At its New York City flagship and online, Nordstrom launched “See You Tomorrow,” an apparel resale shop designed by Olivia Kim, VP of creative projects. The assortment includes women’s apparel, shoes and handbags, men’s apparel, accessories and shoes, children’s wear, and jewelry and watches. The shop is stocked in part with cleaned, repaired, and refurbished items from the Nordstrom Quality Center, which processes returned and damaged merchandise from the Company’s full-price stores. Customers can also exchange their own used clothing for gift cards. On January 30, Nordstrom appointed Michael Maher to the position of chief accounting officer. Previously, Mr. Maher served as SVP of finance, since May 2017. Click here to request a list of future openings and closings.


Wakefern’s Price Rite Marketplace banner has implemented its new format in five stores in Massachusetts under a 16-month-old rebranding program. Store redesigns include new décor and a more vibrant color palette, a farmer’s market-style produce department, LED lighting, improved signage, and new self-service checkouts. A new area called the Drop Zone showcases hot deals that include products typically priced at $5 or less. The upgraded Massachusetts locations followed rebrands at five Maryland stores launched in November. During 2019, it rolled out rebrands at 35 locations in Connecticut, Pennsylvania, Massachusetts, New Hampshire, New York and Maryland. Plans call for updates to more stores in Massachusetts, New York and Rhode Island early this year. Currently, Price Rite Marketplace has 64 stores.


On February 3, Forever 21 filed an executed Stalking Horse Purchase Agreement for the sale of substantially all of its assets under section 363 of the Bankruptcy Code to SPARC Group F21, LLC, a consortium of Simon Property Group Inc., Brookfield Property Partners LP, and Authentic Brands Group, for $81.1 million. Concurrent with the execution, the buyers deposited $13.5 million with an escrow agent. Included in the transaction is intellectual property related to Riley Rose (a beauty store) and other brands, as well as the Company’s e-commerce platforms. Excluded assets include warehouses in Los Angeles and Vernon, CA, which are subject to separate previously executed sale agreements. The Stalking Horse Purchase Agreement provides for a breakup fee of $4.6 million. The deadline for competing bids is February 7, an auction, if necessary, is scheduled for February 10, and a hearing to approve the sale is scheduled for February 11.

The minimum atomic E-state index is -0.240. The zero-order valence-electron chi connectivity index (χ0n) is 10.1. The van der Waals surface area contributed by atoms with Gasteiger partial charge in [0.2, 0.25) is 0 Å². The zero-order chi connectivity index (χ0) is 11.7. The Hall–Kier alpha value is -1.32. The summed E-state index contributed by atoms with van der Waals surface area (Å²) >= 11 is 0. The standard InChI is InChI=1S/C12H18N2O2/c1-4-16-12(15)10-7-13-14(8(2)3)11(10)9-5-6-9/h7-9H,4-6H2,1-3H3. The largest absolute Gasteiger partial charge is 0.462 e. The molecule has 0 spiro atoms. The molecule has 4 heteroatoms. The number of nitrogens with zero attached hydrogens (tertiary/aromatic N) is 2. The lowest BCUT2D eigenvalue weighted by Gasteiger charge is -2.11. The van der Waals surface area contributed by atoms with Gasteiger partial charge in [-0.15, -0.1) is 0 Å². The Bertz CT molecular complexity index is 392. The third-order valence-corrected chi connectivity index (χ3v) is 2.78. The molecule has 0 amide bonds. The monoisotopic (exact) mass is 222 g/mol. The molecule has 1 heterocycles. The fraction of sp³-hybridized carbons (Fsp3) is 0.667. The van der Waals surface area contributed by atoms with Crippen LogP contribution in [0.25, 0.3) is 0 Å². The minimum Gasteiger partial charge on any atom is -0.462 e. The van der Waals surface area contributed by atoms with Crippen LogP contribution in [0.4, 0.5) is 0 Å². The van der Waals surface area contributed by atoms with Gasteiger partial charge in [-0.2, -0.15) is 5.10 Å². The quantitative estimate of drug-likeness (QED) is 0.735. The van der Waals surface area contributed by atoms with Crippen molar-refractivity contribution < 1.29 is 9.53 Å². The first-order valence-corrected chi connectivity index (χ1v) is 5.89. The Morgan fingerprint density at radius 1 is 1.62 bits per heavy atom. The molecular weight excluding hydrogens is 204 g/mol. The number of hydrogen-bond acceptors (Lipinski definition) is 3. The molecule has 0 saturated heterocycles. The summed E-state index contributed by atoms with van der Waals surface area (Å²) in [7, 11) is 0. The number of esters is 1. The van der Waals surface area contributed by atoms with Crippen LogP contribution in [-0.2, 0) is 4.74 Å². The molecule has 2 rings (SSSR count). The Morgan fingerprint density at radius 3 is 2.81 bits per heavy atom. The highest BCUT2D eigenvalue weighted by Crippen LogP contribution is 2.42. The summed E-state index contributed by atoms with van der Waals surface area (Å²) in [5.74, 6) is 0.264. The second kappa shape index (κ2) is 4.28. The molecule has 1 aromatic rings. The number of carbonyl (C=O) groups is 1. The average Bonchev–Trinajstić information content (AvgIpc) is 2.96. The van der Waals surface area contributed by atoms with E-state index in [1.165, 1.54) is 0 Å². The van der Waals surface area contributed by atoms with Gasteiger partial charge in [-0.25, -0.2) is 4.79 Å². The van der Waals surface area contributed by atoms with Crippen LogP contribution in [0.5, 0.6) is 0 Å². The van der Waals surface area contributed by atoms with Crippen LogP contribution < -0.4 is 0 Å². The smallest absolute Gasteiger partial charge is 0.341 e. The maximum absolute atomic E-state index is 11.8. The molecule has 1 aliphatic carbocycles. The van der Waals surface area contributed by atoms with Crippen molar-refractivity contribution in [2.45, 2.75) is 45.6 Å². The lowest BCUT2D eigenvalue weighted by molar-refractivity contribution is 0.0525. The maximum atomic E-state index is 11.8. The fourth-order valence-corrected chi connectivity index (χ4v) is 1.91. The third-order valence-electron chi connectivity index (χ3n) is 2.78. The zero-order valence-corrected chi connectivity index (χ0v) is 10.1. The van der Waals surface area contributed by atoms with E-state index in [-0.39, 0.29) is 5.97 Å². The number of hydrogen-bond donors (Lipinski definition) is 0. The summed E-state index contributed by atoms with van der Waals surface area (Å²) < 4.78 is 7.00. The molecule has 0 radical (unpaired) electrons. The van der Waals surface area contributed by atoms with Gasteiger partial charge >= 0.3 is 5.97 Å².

Captain D’s announced plans to open 25 additional locations during 2020, including its first restaurants in Michigan and Utah. Looking ahead, it is continuing to focus its efforts on corporate and franchise development in target markets throughout the South and Midwest, including Central/Southern Florida, Texas, and Wisconsin. During 2019, Captain D’s opened 15 new locations and signed eight franchise development agreements. Currently, Captain D’s has more than 530 restaurants in 22 states.


On January 7, BSN Sports, a division of Varsity Brands, acquired the team sports business of Wayne Sporting Goods, based in Wayne, PA. Financial terms of the deal were not disclosed. As part of the transaction, owner Steve Galczenski joined BSN Sports along with his support team. The Galczenski family closed the single retail store in downtown Wayne, PA. 


Last week, the second Walmart Health Center opened in a remodeled Supercenter in Calhoun, GA. Located at one of the front entrances, the health center offers affordable primary and urgent care, labs, x-ray and diagnostics, counseling, dental, optical and hearing services via partnerships with several providers. The concept debuted last September in Dallas, GA.

Walmart will report fourth quarter earnings on February 18. The Company does not disclose interim numbers for the holiday shopping period, so this will be the first look at how good a season it was.

In other news, the Company reported it is laying off personnel at its Allswell brand. This is of note because Allswell is Walmart’s first native digital brand. Allswell is an online mattress and bedding retailer, competing in a very crowded field and, apparently, “all is not well” at the digital banner. ROC

Earning Reports


Amazon announced results for its fourth quarter and fiscal year ended December 31. The Company ended the year on a strong note, with total 4Q sales rising 20.8%, driven by robust growth in both the retail and AWS businesses. Unlike many of the other retailers that have reported, Amazon’s holiday sales were positive and not impacted by the six fewer days in the selling season. The move to one-day shipping increased total shipping costs 40% from last year; however, the ongoing strength in AWS lifted adjusted operating margin, which rose 52 basis points, well above consensus estimates. The Company generated FCF of over $25.00 billion for the year.